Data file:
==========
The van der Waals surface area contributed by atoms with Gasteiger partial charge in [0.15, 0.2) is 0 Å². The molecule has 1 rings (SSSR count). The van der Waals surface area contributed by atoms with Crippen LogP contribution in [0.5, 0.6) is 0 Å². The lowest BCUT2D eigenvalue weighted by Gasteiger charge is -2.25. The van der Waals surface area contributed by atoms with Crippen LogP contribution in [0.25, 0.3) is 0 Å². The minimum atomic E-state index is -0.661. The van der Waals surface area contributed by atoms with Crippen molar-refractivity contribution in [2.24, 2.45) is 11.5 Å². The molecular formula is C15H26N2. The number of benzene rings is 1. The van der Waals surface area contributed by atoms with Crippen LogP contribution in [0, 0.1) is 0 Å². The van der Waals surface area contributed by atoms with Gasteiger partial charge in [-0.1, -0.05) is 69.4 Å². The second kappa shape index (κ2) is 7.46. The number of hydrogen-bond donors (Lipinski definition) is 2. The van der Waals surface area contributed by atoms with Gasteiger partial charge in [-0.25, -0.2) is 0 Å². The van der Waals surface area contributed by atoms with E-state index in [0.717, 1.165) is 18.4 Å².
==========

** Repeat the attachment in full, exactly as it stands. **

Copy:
The van der Waals surface area contributed by atoms with Gasteiger partial charge in [0.15, 0.2) is 0 Å². The molecule has 1 rings (SSSR count). The van der Waals surface area contributed by atoms with Crippen LogP contribution in [0.5, 0.6) is 0 Å². The lowest BCUT2D eigenvalue weighted by Gasteiger charge is -2.25. The van der Waals surface area contributed by atoms with Crippen LogP contribution in [0.25, 0.3) is 0 Å². The minimum atomic E-state index is -0.661. The van der Waals surface area contributed by atoms with Crippen molar-refractivity contribution in [2.24, 2.45) is 11.5 Å². The molecular formula is C15H26N2. The number of benzene rings is 1. The van der Waals surface area contributed by atoms with Crippen LogP contribution in [0, 0.1) is 0 Å². The van der Waals surface area contributed by atoms with Gasteiger partial charge in [-0.1, -0.05) is 69.4 Å². The second kappa shape index (κ2) is 7.46. The number of hydrogen-bond donors (Lipinski definition) is 2. The van der Waals surface area contributed by atoms with Gasteiger partial charge in [-0.25, -0.2) is 0 Å². The van der Waals surface area contributed by atoms with E-state index in [0.717, 1.165) is 18.4 Å².